Booze, Calories, and Weight Gain - 3 Ways to Avoid Alcohol's Influence on Eating

We’ve all been there. We go out to a bar with friends right after we eat dinner. Despite already eating, once we down a few drinks, we start craving junk food. Next thing you know, you are splitting a plate of nachos.

What’s the connection between boozing and reaching for that plate of French fries?

More importantly, how do you stop yourself from ruining all the progress you’ve been making in the gym?


Once you cross that drink limit threshold, you know what’s going to happen next: A trip to your favorite fast food place. The question is: Why?

What is it about drinking that makes you want to chow down on some of the unhealthiest choices out there?

The science says it has to do with our sense of smell.

Alcohol increases your sensitivity to the smell of food with an emphasis on those foods that taste like sugar and salt.

What’s more, alcohol is nothing more than empty calories. That means you aren’t being nourished by the beer or drink you’re consuming. The result is that your body will start to crave real calories.

Combine that craving with the smell of delicious and unhealthy food and you have the reason you can’t seem to break your weight loss plateau.


Let’s take a look at the top 3 ways you can save your weight loss progress and stop the munchies from taking hold.

  1. Pump the Breaks

First and foremost, set a slow pace. There’s no need to down several shots in less than 10 minutes. Your body is able to effectively metabolize one drink per hour so buy a fancy drink and make it count. Buy an expensive glass of wine, beer, or top shelf liquor and take the time to enjoy it.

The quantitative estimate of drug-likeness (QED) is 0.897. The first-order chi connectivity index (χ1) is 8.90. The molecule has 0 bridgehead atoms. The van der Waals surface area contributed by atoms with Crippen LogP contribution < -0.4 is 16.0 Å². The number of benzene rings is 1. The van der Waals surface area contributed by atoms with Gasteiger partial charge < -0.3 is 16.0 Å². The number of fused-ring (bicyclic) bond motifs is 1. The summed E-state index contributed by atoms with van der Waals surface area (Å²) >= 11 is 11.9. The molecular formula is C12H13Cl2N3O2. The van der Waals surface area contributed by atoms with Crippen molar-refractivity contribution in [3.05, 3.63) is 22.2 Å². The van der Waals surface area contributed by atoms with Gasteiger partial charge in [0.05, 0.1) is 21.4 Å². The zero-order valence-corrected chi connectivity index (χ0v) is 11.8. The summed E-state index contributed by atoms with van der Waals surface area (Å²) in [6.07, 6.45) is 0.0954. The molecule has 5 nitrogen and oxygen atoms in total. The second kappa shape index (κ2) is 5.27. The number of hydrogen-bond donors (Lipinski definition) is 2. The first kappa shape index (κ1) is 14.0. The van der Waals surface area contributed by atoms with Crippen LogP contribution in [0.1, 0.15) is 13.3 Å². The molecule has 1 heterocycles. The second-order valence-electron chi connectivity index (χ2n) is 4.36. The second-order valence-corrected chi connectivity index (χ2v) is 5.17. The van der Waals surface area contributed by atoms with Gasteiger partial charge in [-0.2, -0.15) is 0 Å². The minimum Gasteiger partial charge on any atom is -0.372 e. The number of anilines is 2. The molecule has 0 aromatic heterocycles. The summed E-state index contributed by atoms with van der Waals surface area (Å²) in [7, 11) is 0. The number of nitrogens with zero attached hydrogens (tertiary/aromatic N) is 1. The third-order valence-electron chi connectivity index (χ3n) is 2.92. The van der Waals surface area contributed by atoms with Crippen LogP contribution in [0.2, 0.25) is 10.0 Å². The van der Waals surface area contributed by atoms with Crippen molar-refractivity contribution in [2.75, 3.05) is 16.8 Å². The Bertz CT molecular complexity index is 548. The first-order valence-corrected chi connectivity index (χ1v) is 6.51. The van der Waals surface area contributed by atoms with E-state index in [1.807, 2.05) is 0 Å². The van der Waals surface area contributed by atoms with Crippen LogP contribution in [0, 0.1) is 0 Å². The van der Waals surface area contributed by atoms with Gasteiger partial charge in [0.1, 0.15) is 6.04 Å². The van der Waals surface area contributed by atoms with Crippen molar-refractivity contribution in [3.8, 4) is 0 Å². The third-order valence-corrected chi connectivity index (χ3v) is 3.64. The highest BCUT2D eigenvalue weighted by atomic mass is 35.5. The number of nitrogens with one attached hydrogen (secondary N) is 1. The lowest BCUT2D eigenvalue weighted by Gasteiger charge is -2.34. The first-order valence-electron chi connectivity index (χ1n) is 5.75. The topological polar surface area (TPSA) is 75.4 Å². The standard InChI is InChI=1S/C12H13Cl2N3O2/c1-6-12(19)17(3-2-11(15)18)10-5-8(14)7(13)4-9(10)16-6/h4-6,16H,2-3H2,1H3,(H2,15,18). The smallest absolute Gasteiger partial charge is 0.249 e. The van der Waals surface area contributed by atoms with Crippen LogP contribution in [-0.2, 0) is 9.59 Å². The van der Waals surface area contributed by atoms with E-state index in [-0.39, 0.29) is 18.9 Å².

1. Drink Water

You probably hear this one enough but that doesn’t make it any less helpful. Drink your water. Water helps you feel full and staves off that feeling of tipsiness.

Drink it before you head out for the evening.

Drink it while you’re out.

And drink it once you get home.

  1. Eat a High Protein Meal

Before you head out for the evening to do some drinking, you should never go on an empty stomach. That’s asking for trouble. Instead, eat a healthy dinner that is high in protein. Be sure to include complex carbohydrates (think: brown rice, whole wheat pasta, etc) and healthy fats such as olive oil or pumpkin seeds.

Protein and complex carbohydrates take longer to digest, which means you’ll feel full for a longer period of time.



Do you have your secret methods for avoiding the late night munchies?

Share them with us in the comments section!


Eiler WJ, Džemidžić M, Case KR, Soeurt CM, Armstrong CL, Mattes RD, O'Connor SJ, Harezlak J, Acton AJ, Considine RV, Kareken DA. The apéritif effect: Alcohol's effects on the brain's response to food aromas in women. Obesity (Silver Spring). 2015 Jul;23(7):1386-93.

Kesse E, Clavel-Chapelon F, Slimani N, van Liere M; E3N Group. Do eating habits differ according to alcohol consumption? Results of a study of the French cohort of the European Prospective Investigation into Cancer and Nutrition (E3N-EPIC). Am J Clin Nutr. 2001 Sep;74(3):322-7.


1 comment

  • Great article and advice! Thanks!

    Jen Bush

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